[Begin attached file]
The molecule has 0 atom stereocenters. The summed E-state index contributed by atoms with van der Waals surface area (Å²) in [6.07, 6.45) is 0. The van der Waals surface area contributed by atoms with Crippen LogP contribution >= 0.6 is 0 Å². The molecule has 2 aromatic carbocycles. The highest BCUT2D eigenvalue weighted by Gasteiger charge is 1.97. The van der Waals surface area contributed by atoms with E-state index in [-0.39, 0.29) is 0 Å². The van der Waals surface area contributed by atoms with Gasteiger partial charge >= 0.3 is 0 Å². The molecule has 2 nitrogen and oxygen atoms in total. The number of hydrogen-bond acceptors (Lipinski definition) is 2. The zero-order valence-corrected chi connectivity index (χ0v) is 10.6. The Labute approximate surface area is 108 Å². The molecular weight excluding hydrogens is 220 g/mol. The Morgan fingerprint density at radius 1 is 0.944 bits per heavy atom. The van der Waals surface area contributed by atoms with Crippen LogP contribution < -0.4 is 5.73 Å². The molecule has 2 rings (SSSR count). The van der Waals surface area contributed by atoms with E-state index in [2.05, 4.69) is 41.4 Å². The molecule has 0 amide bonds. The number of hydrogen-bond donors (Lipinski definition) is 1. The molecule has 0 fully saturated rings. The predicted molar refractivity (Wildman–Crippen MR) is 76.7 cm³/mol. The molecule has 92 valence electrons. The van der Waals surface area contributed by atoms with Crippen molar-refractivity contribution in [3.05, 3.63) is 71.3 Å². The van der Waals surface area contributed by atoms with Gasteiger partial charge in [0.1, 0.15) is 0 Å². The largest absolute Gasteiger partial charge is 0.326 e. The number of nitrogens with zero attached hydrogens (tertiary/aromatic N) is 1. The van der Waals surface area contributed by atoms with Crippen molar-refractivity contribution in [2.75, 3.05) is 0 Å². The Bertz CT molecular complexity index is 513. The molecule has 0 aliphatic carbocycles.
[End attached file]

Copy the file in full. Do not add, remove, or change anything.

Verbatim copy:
The molecule has 0 atom stereocenters. The summed E-state index contributed by atoms with van der Waals surface area (Å²) in [6.07, 6.45) is 0. The van der Waals surface area contributed by atoms with Crippen LogP contribution >= 0.6 is 0 Å². The molecule has 2 aromatic carbocycles. The highest BCUT2D eigenvalue weighted by Gasteiger charge is 1.97. The van der Waals surface area contributed by atoms with E-state index in [-0.39, 0.29) is 0 Å². The van der Waals surface area contributed by atoms with Gasteiger partial charge >= 0.3 is 0 Å². The molecule has 2 nitrogen and oxygen atoms in total. The number of hydrogen-bond acceptors (Lipinski definition) is 2. The zero-order valence-corrected chi connectivity index (χ0v) is 10.6. The Labute approximate surface area is 108 Å². The molecular weight excluding hydrogens is 220 g/mol. The Morgan fingerprint density at radius 1 is 0.944 bits per heavy atom. The van der Waals surface area contributed by atoms with Crippen LogP contribution < -0.4 is 5.73 Å². The molecule has 2 rings (SSSR count). The van der Waals surface area contributed by atoms with E-state index in [2.05, 4.69) is 41.4 Å². The molecule has 0 amide bonds. The number of hydrogen-bond donors (Lipinski definition) is 1. The molecule has 0 fully saturated rings. The predicted molar refractivity (Wildman–Crippen MR) is 76.7 cm³/mol. The molecule has 92 valence electrons. The van der Waals surface area contributed by atoms with Crippen molar-refractivity contribution in [3.05, 3.63) is 71.3 Å². The van der Waals surface area contributed by atoms with Gasteiger partial charge in [0.1, 0.15) is 0 Å². The largest absolute Gasteiger partial charge is 0.326 e. The number of nitrogens with zero attached hydrogens (tertiary/aromatic N) is 1. The van der Waals surface area contributed by atoms with Crippen molar-refractivity contribution in [2.75, 3.05) is 0 Å². The Bertz CT molecular complexity index is 513. The molecule has 0 aliphatic carbocycles.